By Janice McCaffrey and Karen Wills
Montana Women Writers March meeting had an open discussion in an attempt to answer the question, what makes a book good . . . or not? Karen Wills started us off with her thoughts on components of a good story. She believes mystery, suspense, love & sex, doubt, and resolution should be included. Participants explained why they either liked or didn’t like certain books, both fiction and non-fiction. Following is the list of books and authors mentioned, with member comments: The Alienist by Caleb Carr and The Stand, by Stephen King were favored for those who relish the dark side of mystery and murder. The Bridges of Madison County by Robert James Waller appealed to romantics because the reader could feel like she was there, and it had love and sex. Patti Smith’s The M Train caught the reader’s imagination with the explanation, “the mind train goes to any station it wants.” Bob Newhart’s I Shouldn’t Even Be Doing This! represented humor. As far as sci fi, Mirabile a collection of short stories by Janet Kagan has a connection among characters with clear voices, even when written in third person.
Refuge by Dot Jackson was a favorite because the author wrote human characters with flaws, poetic well-chosen detailed observations of nature, and the events and characters rang true. It also has all five of Karen’s good story components. Shadows of Home by Deborah Epperson and Delia Owens’ Where the Crawdads Sing gained praise because they demonstrate excellent descriptions of location and characters’ dialects.
For readers who like stories with motivations and causes happening below the surface, The Dinner by Herman Koch would meet their criteria. It also has simple language, development and depth of characters, and backstories that explain why characters act as they do. Drive Your Plow Over the Bones of the Dead by Olga Tokarczuk has characters with dimension that made the reader curious about them and we liked that it had “weird” story and/or character arcs.
One participant said that the first time she read The Guernsey Literary & Potato Peel Pie Society by Annie Barrows and Mary Ann Shaffer, she couldn’t visualize the story, as it was written in epistolary form. But after seeing the movie and rereading the letters, she understood and appreciated the story.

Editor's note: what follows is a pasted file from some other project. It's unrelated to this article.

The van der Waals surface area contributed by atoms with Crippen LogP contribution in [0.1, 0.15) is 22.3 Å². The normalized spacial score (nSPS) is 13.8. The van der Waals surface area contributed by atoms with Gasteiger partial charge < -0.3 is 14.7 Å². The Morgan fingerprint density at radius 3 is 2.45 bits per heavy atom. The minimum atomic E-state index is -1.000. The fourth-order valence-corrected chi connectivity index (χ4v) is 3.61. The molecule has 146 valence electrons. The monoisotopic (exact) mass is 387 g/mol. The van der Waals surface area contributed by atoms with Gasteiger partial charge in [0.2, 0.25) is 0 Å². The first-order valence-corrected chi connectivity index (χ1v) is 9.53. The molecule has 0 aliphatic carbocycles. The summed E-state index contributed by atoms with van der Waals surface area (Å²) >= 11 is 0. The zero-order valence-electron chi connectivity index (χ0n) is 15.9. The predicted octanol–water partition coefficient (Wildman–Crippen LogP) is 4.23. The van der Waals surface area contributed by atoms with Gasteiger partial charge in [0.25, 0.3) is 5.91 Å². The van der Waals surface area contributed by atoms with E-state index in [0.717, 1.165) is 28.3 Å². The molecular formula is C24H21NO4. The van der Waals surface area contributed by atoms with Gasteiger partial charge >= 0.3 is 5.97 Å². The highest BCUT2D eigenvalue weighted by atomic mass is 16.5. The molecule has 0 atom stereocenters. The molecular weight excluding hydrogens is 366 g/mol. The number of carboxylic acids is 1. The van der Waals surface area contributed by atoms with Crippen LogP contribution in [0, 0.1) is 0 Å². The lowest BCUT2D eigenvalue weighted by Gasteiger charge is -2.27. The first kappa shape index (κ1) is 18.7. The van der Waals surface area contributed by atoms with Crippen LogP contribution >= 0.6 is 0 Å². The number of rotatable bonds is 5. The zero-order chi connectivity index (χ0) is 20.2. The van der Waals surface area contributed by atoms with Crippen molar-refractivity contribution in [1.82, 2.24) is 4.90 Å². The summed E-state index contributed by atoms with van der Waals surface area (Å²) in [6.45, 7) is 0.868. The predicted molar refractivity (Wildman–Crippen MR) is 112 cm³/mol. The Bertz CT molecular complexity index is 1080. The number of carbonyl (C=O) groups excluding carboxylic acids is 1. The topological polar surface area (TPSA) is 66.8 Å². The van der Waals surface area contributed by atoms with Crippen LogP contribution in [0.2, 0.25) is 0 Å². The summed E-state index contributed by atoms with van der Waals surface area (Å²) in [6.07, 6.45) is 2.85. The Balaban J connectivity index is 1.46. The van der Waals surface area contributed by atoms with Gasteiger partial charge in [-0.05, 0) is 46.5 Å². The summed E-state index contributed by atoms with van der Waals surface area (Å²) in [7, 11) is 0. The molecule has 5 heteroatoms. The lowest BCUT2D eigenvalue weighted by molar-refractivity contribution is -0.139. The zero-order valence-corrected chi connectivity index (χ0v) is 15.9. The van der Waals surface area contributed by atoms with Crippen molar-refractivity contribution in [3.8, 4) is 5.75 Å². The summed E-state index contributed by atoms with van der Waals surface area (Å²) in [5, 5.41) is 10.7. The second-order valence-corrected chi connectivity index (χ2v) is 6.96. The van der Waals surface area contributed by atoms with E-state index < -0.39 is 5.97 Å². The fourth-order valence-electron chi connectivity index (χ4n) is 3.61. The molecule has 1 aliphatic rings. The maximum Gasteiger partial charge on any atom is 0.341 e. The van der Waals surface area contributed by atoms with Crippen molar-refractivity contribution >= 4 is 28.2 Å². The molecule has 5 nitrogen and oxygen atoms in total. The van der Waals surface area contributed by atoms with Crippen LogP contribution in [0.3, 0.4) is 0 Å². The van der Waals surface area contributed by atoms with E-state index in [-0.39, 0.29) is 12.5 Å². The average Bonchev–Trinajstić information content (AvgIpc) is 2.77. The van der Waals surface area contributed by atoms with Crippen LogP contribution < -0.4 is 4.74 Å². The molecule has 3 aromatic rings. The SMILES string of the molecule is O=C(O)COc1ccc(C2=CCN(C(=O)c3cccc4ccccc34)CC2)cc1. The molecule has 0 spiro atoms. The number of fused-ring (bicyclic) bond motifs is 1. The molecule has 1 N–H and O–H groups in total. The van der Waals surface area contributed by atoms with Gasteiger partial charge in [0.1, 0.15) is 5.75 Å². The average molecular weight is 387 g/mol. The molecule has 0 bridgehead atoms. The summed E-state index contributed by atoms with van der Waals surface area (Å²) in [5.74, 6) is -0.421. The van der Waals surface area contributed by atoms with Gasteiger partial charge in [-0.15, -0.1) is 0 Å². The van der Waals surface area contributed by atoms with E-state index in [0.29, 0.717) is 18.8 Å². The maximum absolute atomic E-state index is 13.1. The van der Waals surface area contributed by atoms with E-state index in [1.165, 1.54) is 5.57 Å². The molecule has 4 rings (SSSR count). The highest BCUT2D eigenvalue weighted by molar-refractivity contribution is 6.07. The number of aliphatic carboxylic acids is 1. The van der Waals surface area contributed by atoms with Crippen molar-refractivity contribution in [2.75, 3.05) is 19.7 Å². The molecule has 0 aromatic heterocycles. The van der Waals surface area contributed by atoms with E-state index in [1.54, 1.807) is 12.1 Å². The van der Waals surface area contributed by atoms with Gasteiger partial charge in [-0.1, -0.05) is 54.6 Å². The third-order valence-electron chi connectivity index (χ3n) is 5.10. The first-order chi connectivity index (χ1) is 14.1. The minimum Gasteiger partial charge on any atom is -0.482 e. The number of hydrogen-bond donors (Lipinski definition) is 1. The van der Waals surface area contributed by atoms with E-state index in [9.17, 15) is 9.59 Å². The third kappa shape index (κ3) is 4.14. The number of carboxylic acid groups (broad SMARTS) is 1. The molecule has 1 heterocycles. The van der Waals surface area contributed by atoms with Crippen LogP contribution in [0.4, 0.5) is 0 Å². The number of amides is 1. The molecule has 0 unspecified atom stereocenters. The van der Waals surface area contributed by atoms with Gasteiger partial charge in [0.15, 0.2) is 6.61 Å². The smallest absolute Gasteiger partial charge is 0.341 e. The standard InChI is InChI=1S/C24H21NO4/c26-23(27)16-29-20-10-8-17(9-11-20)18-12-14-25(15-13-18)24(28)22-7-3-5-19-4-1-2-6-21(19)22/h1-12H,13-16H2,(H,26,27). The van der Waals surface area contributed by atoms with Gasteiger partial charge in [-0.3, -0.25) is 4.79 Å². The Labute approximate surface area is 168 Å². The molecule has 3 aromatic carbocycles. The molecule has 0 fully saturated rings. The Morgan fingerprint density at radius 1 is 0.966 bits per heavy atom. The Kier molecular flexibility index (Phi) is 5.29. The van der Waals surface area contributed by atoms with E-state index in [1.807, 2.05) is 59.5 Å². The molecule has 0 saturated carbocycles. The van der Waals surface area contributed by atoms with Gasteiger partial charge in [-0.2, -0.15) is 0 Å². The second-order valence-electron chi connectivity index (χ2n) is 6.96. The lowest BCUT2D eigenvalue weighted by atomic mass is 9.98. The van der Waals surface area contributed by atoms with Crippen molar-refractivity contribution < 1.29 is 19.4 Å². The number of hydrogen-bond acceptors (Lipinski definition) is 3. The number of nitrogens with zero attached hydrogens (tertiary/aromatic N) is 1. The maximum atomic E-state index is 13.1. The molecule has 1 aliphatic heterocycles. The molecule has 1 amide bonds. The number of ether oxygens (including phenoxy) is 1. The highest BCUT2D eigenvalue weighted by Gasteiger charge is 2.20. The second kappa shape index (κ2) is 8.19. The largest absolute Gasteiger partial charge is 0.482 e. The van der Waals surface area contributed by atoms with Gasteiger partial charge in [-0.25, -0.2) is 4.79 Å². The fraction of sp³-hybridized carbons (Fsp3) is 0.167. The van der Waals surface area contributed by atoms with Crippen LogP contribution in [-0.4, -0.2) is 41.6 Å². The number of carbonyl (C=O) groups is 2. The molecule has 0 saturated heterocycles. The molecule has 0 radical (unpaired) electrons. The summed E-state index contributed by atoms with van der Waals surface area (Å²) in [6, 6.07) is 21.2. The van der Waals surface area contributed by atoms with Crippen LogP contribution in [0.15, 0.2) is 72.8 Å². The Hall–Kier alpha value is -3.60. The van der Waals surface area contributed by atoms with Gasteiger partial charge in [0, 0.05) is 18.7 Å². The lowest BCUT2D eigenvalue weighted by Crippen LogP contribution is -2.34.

A Gentleman in Moscow by Amor Towles is especially loved by several readers. Favorable comments included the author’s choice of poetic language, and readers were impressed with the main character’s reaction to his circumstances, especially the way he handled his constricted situation. The Count’s life motto “if a man does not master his circumstances then he is bound to be mastered by them.” was meaningful to readers. Everyone who had read the book agreed that it incorporated all five of Karen’s good story components and that the imagery used by the author was excellent. The best comment sums it up, “Amor Towles writing of A Gentleman in Moscow was literary deliciousness.”
Participants also spoke of authors who they think write particularly well. These include Ursula K. Le Guin in the Sci fi genre; in non-fiction, John McFee because he explains nature in beautiful language and Robert Caro for well-told facts; Wally Lamb received kudos for getting a woman’s perspective correct; and Pat Conroy for flowery prose that makes the readers feel they’re in the space he creates.
On the Not-so-good side, The Four Winds by Kristin Hannah was said to be well-written but has too much depressing hard times. Curtis Sittenfeld’s Rodham was not engaging even though it’s written in first person, and Confessions of a Pagan Nun by Kate Horsley was found to be too extreme and dreary. And one unanimous thought was that Larry M. McMurtry has not written a satisfying sex scene from a woman’s perspective.
So helpful to this low-list contemporary West adventure and romantic suspense author, you all! I love how you spell out which book features draw or repel readers. Dreary situations in excess turn me off, too. Plus overwriting. I want realism in all its star-spangled manifestations. And Character. (Note capital “C”)